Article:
FUEL SUPPLY SYSTEM
To improve aircraft performance at supersonic speeds, an automatic fuel transfer system is installed to shift the cg (center of gravity) forward and aft under specific flight conditions. To facilitate this cg change as desired, fuel is transferred between the ‘F’ tank and 2 transfer tanks located along the aft wing sections.
The aircraft may be fueled to 'full internal fuel' or 'full internal and external fuel' configuration.
The 3 main tanks in each wing function as an individual tank and the fuel systems in each wing operate independently of each other. The pilot cannot transfer fuel from one wing to the other. All internal fuel tanks are Integral type composed of airplane structure and are not self-sealing.
Fuel tank capacities are listed in the table below. These quantities are exact, however could have varied due to temperatures, fuel probe tolerances and fuel gage tolerances.
The F-106B has the same fuel system design and number of tanks, however different fuel capacities as shown in the table.
FUEL TRANSFER SYSTEM
The main fuel tanks in each wing are numbered in the order in which they are emptied. Tank No. 1 is located in the forward section of the wing, tank No. 2 is located in the aft-outboard section and tank No. 3 is located in the aft-inboard section of the wing.
Fuel is supplied under pressure from each No. 3 tank by two electrically driven boost pumps through fuel shutoff valves to the engine fuel control system. These pumps were located in the forward-outboard and aft-inboard sections of each No. 3 tank. Boost pump inlets were located in the top and bottom of the fuel tanks to ensure fuel supply during all aircraft attitudes.
A fuel flow equalizer provided symmetrical fuel usage from the left and right-hand fuel systems. If the boost pumps failed, the engine-driven fuel pumps would draw fuel through a dual check valve inlet located on the outside of the boost pumps.
Fuel tank pressurization was provided to facilitate fuel transfer, to provide adequate fuel pressure to the engine fuel control system, and to prevent excessive high-altitude fuel vaporization. The fuel tank pressurization air was engine bleed air, which was pressure regulated and passed through the air-conditioning primary heat exchanger. For tank pressurization and to provide fuel flow through each wing tank system, air pressure enters No. 1 tank in each wing fuel system. As fuel is drawn from No. 3 tank by the boost pumps, the pressure differential between tanks forced fuel from No. 1 tank into No. 2 tank, which in turn forces fuel into No. 3 tank.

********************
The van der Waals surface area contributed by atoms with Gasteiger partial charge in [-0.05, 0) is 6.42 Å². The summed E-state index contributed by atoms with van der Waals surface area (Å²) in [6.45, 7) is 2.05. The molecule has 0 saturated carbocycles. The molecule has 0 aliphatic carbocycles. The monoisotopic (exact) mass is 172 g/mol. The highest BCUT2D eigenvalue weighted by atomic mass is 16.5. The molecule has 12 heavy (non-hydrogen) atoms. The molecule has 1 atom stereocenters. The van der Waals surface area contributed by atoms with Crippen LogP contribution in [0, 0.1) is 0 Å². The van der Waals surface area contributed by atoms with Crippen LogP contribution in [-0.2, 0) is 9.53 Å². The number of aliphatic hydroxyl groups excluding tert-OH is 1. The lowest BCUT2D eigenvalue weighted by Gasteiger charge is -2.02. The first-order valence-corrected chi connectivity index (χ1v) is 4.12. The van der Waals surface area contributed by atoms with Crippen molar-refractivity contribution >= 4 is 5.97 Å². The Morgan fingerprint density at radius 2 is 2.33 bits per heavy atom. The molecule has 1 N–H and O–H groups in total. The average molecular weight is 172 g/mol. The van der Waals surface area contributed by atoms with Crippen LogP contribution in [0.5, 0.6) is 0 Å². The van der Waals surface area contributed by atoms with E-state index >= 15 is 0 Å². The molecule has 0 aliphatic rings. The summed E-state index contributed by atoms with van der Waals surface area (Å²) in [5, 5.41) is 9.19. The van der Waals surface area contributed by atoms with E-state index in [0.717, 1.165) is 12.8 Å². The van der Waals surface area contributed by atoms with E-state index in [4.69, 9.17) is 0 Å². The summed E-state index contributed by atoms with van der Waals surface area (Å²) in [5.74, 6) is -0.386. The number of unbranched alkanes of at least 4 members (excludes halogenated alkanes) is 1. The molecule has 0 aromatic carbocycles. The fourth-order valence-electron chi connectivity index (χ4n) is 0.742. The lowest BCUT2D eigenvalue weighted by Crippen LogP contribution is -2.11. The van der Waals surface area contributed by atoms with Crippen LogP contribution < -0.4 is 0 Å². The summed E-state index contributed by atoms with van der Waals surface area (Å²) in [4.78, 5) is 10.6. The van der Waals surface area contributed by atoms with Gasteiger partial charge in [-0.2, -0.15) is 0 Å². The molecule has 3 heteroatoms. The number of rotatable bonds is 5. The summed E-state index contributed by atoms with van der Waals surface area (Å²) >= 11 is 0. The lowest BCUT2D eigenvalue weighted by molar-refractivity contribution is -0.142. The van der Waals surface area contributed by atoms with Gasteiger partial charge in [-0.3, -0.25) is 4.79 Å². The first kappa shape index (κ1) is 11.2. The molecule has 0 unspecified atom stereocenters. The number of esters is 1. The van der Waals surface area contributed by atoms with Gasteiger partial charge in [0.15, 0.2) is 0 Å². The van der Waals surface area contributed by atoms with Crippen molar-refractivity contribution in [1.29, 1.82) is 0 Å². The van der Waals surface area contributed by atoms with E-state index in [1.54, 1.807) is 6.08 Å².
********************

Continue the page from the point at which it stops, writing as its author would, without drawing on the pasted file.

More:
EXTERNAL WING FUEL TANKS
Two jettisonable 360-gallon external wing tanks could be installed under each wing to augment the internal fuel supply. These external tanks could be jettisoned by a ballistic charge and were mounted on ‘ejection racks’ under each wing.
The fuel in the external tanks was transferred into No. 1 wing tanks by engine bleed air pressure, which was regulated at a higher pressure than the normal fuel system.
Normally, transfer of fuel from the external tanks to No. 1 wing tanks would not occur until the landing gear was up and locked. However, if needed, the pilot could transfer fuel with the landing gear down by placing the External Tank Emergency Switch to the ON position, which then had to remain in the ON position until the external tanks were empty, otherwise pressurization in the tanks would cause fuel to be vented overboard.
NOTE: Originally these external wing tanks were 230-gallon tanks, at least that's what they were always referred to although they were actually 227 gallons, which were limited to about Mach 1.25, although they were called sub-sonic tanks. Sometime around 1967 these were replaced/upgraded with the know well known 360-gallon supersonic tanks rated to Mach 2.0. These tanks became a 'fixture' on the F-106 as they almost always flew with them since these tanks did not limit the aircrafts performance under Mach 2. Some mission types that did not fly with the external tanks were Aerial Combat Tactics (ACT fighter vs.fighter) missions, previously called Aerial Combat Maneuvering (ACM), and Functional Check Flight's (FCF). Even the Alert birds carried external 360 tanks.
SINGLE POINT REFUELING
The internal and external fuel tanks were all serviced through an SPR, Single Point Refueling adapter, located on the lower right engine inlet duct fairing (right intake). The tanks were refueled in a reverse order from normal tank transfer sequence. Selective refueling of internal tanks was not possible. You could however, differentiate between all-tanks and internal only. If the refuel selector valve was in the OPEN position, all internal and external tanks would be fueled. However, if the valve was CLOSED only the internal tanks would be refueled.
The external tanks could also be refueled through a filler-cap on top of each tank.
External electrical power was not required for ground SPR refuel operations.
In 1967 in-flight refueling capability was added to the F-106 with an IFR (In-flight Fuel Receptical) on top of the fueslage just aft of the cockpit. The mod took a few years to complete across the entire fleet of aircraft. Some of the first aircraft to receive the IFR mod were 318th jets at McChord. Partly because of this, the 318th was selected to fly to Korea during the Pueblo incident in Jan 1968, which required used of in-flight refueling.